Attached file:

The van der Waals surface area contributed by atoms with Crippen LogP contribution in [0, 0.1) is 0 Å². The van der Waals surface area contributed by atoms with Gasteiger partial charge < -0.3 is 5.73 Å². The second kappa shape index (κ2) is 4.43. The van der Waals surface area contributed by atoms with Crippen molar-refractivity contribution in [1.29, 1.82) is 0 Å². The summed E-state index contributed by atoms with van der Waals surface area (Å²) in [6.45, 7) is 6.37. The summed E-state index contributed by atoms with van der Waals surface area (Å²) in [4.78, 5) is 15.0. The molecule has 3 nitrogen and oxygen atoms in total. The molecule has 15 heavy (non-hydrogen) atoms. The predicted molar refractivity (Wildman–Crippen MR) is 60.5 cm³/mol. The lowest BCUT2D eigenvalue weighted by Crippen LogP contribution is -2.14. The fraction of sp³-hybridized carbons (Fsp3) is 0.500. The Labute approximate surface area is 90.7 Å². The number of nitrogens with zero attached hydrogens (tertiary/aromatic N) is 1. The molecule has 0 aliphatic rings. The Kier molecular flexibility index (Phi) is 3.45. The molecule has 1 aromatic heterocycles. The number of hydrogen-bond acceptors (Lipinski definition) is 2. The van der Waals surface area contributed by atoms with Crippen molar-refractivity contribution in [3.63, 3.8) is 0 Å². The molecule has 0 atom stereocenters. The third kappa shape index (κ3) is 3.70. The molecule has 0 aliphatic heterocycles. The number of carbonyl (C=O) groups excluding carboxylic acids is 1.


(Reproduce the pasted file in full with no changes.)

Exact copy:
The van der Waals surface area contributed by atoms with Crippen LogP contribution in [0, 0.1) is 0 Å². The van der Waals surface area contributed by atoms with Gasteiger partial charge < -0.3 is 5.73 Å². The second kappa shape index (κ2) is 4.43. The van der Waals surface area contributed by atoms with Crippen molar-refractivity contribution in [1.29, 1.82) is 0 Å². The summed E-state index contributed by atoms with van der Waals surface area (Å²) in [6.45, 7) is 6.37. The summed E-state index contributed by atoms with van der Waals surface area (Å²) in [4.78, 5) is 15.0. The molecule has 3 nitrogen and oxygen atoms in total. The molecule has 15 heavy (non-hydrogen) atoms. The predicted molar refractivity (Wildman–Crippen MR) is 60.5 cm³/mol. The lowest BCUT2D eigenvalue weighted by Crippen LogP contribution is -2.14. The fraction of sp³-hybridized carbons (Fsp3) is 0.500. The Labute approximate surface area is 90.7 Å². The number of nitrogens with zero attached hydrogens (tertiary/aromatic N) is 1. The molecule has 0 aliphatic rings. The Kier molecular flexibility index (Phi) is 3.45. The molecule has 1 aromatic heterocycles. The number of hydrogen-bond acceptors (Lipinski definition) is 2. The van der Waals surface area contributed by atoms with Crippen molar-refractivity contribution in [3.63, 3.8) is 0 Å². The molecule has 0 atom stereocenters. The third kappa shape index (κ3) is 3.70. The molecule has 0 aliphatic heterocycles. The number of carbonyl (C=O) groups excluding carboxylic acids is 1.